With a window unit, managing power consumption is as simple as remembering to turn the unit off when it’s not needed. If the temperature in the room is comfortable, switch off the window unit.
A window unit takes a reading of the temperature of the room and only cools when the temperature rises above the temperature setting, but it’s still consuming energy when the temperature is lower than the setting. Switching off the window unit when the temperature is lower than the setting is a small way to save energy. Make sure to turn off the window AC unit whenever you’re not in the room.
During the hottest times of the year, many users leave their AC running all the time. The electricity demanded by the compressor to constantly pump refrigerant through the system causes the excessive rate of energy per hour. AC units may also consume more power if they are out of repair.
AC units require either a liquid or gas refrigerant to be circulated throughout the system whenever it is in use. Essentially, if the compressor has to work harder to circulate the refrigerant through the system, the whole unit will require more power to operate. Scheduling regular maintenance for your AC unit can help ensure it runs as efficiently as possible.
If you’re looking for ways to reduce your monthly energy spending, finding alternatives to a central AC unit is a great way to start. These alternatives require an initial investment, which effectively prevents many homeowners from switching away from central AC.
Once installed, however, having an alternative cooling solution gradually pays for itself with the money users save by not using a power-hungry central AC.
As mentioned earlier, central or whole-house fans effectively cool the house by drawing air from outside and circulating it through the house. This method of climate control is most effective when the temperature outside is more desirable than inside.
Whole-house fans are a popular and relatively affordable option as an alternative to centralized AC. You can expect to pay anywhere from $700-$3,000 for the installation of a whole house fan, including labor.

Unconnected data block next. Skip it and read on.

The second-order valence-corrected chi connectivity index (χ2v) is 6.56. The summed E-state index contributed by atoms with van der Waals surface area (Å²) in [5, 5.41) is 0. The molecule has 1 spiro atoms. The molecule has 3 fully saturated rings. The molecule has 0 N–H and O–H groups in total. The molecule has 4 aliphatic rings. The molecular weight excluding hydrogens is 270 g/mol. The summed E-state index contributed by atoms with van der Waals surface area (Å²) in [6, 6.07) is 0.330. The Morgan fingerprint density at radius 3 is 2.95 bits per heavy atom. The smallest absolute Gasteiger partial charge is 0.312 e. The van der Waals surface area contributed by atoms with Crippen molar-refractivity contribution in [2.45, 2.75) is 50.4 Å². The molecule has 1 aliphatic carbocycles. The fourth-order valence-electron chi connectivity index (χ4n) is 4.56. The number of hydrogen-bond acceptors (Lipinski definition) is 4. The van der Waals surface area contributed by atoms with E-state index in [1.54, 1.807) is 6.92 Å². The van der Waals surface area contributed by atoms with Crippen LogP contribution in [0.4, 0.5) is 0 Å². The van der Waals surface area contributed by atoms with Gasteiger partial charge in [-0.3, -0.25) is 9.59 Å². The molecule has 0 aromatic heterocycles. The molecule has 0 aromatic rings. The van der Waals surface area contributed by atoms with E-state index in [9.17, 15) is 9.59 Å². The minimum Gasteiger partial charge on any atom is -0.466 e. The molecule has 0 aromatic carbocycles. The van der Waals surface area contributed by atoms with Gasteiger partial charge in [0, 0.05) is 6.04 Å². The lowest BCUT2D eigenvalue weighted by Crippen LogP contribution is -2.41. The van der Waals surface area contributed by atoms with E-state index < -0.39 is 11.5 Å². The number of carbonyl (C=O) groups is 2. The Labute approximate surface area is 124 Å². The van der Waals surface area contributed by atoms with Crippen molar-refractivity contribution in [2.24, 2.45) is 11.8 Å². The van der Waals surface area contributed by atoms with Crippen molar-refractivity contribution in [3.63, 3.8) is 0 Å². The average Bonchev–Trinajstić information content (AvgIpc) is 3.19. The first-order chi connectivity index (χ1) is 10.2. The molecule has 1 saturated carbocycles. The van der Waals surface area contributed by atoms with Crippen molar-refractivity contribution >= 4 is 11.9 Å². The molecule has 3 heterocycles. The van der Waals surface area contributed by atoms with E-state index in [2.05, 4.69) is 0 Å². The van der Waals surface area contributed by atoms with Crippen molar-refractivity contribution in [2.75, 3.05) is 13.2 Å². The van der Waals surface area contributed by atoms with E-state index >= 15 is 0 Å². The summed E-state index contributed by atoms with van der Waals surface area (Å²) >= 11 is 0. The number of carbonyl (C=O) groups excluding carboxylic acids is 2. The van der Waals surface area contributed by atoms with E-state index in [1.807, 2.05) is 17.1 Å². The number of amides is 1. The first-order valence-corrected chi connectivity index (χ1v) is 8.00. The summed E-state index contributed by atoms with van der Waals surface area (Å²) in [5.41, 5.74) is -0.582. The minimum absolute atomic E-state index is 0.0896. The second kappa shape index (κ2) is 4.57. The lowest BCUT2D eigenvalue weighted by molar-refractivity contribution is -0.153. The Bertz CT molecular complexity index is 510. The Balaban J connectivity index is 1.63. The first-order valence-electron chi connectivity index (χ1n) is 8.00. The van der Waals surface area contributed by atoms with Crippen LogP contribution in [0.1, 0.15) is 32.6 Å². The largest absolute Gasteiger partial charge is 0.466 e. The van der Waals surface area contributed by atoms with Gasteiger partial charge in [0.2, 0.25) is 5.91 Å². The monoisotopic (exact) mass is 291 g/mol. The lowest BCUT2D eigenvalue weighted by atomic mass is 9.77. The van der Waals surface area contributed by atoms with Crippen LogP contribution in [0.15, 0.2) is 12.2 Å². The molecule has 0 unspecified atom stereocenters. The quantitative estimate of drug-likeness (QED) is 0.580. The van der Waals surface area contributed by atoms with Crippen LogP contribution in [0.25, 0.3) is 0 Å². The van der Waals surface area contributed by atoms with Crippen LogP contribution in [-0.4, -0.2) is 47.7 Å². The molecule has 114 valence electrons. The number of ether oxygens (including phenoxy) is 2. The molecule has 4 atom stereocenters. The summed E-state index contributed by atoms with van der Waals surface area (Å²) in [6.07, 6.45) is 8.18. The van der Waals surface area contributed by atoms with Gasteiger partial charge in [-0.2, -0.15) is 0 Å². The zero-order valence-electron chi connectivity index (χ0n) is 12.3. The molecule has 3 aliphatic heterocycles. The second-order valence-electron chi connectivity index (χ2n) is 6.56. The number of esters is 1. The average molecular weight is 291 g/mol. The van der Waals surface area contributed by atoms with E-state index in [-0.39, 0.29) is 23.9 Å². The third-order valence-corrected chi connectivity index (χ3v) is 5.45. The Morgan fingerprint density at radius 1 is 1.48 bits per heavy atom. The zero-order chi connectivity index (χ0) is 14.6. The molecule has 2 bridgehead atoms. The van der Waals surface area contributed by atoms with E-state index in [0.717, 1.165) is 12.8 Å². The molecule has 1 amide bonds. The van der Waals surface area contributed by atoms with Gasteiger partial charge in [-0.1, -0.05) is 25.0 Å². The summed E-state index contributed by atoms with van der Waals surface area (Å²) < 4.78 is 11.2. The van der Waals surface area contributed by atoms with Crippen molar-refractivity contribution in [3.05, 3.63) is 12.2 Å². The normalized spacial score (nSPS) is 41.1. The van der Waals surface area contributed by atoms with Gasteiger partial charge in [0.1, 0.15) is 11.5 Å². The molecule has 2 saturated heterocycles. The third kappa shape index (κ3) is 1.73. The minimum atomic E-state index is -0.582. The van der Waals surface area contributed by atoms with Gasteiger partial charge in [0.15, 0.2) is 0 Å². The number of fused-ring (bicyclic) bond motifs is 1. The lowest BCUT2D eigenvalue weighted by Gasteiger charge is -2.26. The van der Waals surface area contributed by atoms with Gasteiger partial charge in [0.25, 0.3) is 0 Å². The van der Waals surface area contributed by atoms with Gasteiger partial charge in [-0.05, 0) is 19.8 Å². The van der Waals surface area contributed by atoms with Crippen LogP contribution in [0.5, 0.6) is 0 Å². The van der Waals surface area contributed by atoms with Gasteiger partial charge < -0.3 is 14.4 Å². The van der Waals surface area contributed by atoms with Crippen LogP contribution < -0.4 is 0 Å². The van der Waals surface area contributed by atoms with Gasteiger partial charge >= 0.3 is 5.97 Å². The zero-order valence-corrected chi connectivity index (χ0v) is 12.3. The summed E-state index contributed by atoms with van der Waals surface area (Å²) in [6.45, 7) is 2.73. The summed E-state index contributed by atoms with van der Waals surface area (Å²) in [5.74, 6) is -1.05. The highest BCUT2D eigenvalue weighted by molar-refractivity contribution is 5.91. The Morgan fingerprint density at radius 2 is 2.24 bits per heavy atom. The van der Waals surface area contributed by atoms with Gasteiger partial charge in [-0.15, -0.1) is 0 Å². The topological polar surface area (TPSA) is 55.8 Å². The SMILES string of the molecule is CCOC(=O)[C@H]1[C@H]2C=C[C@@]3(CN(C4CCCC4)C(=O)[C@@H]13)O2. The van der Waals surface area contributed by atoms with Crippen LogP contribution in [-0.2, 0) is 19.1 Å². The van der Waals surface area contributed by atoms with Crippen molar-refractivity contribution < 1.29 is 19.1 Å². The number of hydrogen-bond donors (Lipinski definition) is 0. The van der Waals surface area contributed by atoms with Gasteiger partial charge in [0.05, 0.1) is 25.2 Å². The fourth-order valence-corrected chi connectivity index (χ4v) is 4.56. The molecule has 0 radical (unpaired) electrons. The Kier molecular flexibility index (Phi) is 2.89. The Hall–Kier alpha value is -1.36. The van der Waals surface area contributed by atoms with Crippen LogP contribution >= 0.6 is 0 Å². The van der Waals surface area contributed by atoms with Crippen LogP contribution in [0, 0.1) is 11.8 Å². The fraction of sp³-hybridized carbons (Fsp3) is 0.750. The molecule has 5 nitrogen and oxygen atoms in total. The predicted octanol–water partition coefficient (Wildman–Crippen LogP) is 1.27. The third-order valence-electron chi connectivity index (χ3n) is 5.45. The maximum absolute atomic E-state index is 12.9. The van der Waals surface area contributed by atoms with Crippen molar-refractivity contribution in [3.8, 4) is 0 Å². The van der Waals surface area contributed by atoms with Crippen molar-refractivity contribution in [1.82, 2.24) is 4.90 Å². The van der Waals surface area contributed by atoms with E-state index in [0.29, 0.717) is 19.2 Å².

Attic fans, while not as effective as a whole-house fan, perform a similar function by releasing hot air that has risen to the top of the house out via fans or vents. Attic fans and vents are more affordable to install than whole-house fans. Attic vents range from $350-$900 on average.
Another way to reduce the amount you’re spending on cooling your house is to switch to solar energy. Solar energy is not only more affordable, but it’s also a renewable, eco-friendly alternative to traditional power sources.
Solar panels are more expensive to install than the other options listed. However, the savings made available by solar power apply to more than just the AC. For this reason, solar energy is an excellent alternative if you have the means to install the panels.
One of the most significant factors that cause AC units to overconsume power in the process of cooling a house is that cold air escapes and hot air is allowed in from outside.
If you live in an older home with its original insulation, you know how easy it is for both cold and heat to get through windows and walls. Beyond keeping windows and doors closed while you’re running the AC, there isn’t much to be done unless you’re ready to put in new insulation, which is a major undertaking.
Standing and Ceiling Fans
Finally, don’t discount the value of a ceiling fan or a well-positioned standing fan. These fans only consume between 40-100 watts/hour, a minuscule fraction of the power consumed by a central AC unit. Running a standing or ceiling fan instead of the central AC as much as possible is a great way to reduce your overall energy spending.
If you’re cooling your house with a central AC unit over the summer, you can expect to spend a lot of money on electricity every month. Central AC units are one of the most energy-consuming climate control options; however, many users still prefer them for their simplicity and effectiveness.
There are other methods of cooling your house aside from using central AC, which uses less energy and is more economically efficient, such as solar-powered, solar-powered air conditioning, and renewing the insulation of the house.